Dorial Green-Beckham might have been arrested if he weren’t a football star. No sugarcoating. Due process, innocent-until-proven-guilty, all that stuff is important, and so is this:
Columbia police were pursuing a warrant to arrest Green-Beckham until two women declined to press charges. According to a police report released Thursday, they aren’t pursuing charges because Green-Beckham is a football standout with an NFL future. In a series of text messages urging her friend and alleged victim not to prosecute, Green-Beckham’s girlfriend alleged he had dragged her by her neck. She later recanted, saying she didn’t remember what had happened.
Mizzou coach Gary Pinkel suspended Green-Beckham this week, but this is April, and unless there are teeth behind the discipline, football will be the enabler here. In a long line of embarrassing incidents for an athletic department that wants to hold itself to a higher standard, this is the one that people around Columbia, the state of Missouri and the country will be watching the closest.
Seven Mizzou football and men’s basketball players have been arrested eight times since January. That includes Green-Beckham’s arrest on suspicion of marijuana possession in January, but not an arrest based on a police report that alleges Green-Beckham broke into an apartment last weekend, damaged property and pushed a woman down four stairs. That tally also doesn’t count an independent investigation scheduled to be released Friday about the alleged rape and eventual suicide of former swimmer Sasha Menu Courey.
It does, however, include basketball player Zach Price, kicked off the team this week after he was twice arrested on suspicion of domestic assault and assault. Former teammate Earnest Ross sought an order of protection against Price as well. This is a bad movie.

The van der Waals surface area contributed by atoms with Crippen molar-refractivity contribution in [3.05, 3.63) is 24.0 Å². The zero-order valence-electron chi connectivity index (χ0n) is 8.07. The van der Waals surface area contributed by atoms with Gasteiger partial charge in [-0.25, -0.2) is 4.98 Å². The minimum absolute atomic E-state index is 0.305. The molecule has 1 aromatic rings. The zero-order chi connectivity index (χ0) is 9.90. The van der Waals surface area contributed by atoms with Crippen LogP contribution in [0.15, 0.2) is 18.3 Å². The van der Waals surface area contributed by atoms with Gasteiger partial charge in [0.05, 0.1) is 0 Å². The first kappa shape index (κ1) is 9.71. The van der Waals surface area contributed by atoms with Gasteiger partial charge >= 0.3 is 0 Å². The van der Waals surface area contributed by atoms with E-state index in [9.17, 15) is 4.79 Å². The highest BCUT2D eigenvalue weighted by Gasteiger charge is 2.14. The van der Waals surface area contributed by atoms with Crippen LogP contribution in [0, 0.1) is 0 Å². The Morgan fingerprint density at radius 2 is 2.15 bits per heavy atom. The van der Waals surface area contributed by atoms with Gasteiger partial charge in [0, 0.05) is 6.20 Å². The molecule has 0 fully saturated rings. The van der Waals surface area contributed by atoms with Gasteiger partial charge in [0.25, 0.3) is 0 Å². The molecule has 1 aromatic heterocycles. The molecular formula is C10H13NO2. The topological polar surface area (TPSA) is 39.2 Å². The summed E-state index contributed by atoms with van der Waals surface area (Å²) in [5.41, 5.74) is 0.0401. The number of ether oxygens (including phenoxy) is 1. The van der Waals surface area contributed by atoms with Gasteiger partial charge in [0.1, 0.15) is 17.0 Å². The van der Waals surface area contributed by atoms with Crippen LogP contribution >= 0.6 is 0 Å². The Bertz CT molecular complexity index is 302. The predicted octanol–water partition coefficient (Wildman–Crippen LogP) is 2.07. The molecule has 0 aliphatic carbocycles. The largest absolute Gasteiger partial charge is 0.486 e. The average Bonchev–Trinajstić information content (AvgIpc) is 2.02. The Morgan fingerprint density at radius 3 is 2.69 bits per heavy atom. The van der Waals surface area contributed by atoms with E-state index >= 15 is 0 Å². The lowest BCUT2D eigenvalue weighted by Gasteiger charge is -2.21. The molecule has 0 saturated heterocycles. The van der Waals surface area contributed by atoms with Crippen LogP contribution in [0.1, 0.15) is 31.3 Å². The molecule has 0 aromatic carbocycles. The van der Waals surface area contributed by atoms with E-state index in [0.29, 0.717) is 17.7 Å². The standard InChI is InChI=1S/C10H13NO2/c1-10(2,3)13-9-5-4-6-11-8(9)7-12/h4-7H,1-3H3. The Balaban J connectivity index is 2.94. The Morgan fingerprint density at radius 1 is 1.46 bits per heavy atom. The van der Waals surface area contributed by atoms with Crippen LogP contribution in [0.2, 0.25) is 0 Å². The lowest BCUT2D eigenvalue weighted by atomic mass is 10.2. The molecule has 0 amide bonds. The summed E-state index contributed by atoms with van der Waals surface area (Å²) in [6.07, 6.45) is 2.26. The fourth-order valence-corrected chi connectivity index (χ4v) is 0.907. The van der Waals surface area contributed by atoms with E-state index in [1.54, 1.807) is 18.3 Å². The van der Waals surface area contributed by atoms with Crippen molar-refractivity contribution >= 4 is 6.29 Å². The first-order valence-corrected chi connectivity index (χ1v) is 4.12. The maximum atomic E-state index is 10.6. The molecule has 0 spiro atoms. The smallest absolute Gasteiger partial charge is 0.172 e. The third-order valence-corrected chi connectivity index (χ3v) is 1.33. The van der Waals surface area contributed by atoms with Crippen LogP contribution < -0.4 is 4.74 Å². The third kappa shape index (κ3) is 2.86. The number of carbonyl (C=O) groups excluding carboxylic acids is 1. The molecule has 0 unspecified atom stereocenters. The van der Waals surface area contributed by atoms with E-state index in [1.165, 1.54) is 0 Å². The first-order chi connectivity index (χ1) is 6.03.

College kids do stupid things — I know I did, and I’m guessing many of you did, too — but there is too much here to brush these off as isolated, boys-will-be-boys incidents. Especially when violence against women is allegedly involved. Seven arrests plus the star receiver being accused of pushing a woman down stairs speaks to a culture problem.
Is it leadership? Athletic director Mike Alden has talked about the high expectations and standards the university has for its students and staff and the need to represent Mizzou with class and dignity.
“Our core values are respect, responsibility, discovery and excellence,” he said last fall after the Antlers were kicked out of Mizzou Arena for a second time, “and it’s critically important that we represent those values every day in everything that we do.”
But the run of problems makes this relevant: His football coach was suspended after a drunken-driving arrest two years ago, and his basketball coach was suspended last season by the NCAA.
Basketball coach Frank Haith’s problems were particularly embarrassing for the athletic department, because Alden made “character” a key selling point on a hire that was generally greeted with all the warmth of dry ice.
Look, this isn’t the worst thing in the world. As far as athletic-department problems go, North Carolina would probably trade its apparently deep-rooted academic scandal for a string of arrests.
Plus, in the big picture, the last year or so of Missouri sports has been wildly successful. Pinkel’s football team won 12 games and played for the Southeastern Conference championship with Green-Beckham catching 12 touchdowns over the course of the season. A massive facilities upgrade will transform Memorial Stadium and further support Mizzou in its transition to the tough SEC.
But this isn’t the way the Tigers want to do it.
Green-Beckham is the biggest star on campus, and because of two previous arrests involving marijuana and the problems of his peers, this latest incident will be watched particularly closely.
The police report paints an ugly picture of a troubled kid surrounded by enablers. Marijuana is one thing. It’s slowly being legalized around the country. You may be like me, completely unoffended by a college kid smoking pot. But hurting women is entirely different.
Green-Beckham is a young man. He turns 21 this weekend. Nobody deserves to be judged by what they do at 20, and nobody should be judged by his worst moments. He has one more season to play at Mizzou before he has his first chance to enter the NFL Draft. On talent, he’s a first-round pick.
There is an opportunity here for Green-Beckham to grow, to mature, to realize that the NFL is watching, and there is a future career very much tied to his present decisions. We’d all like to see a happy ending to this story, for this to be the end of Green-Beckham’s drama.
We’d all like to see the family inside the MU athletic department, and in particular the football program, support Green-Beckham with tough love, guidance and motivation to help him move off this precarious path.
It’s just that based on the last few months, each side has lost the benefit of the doubt.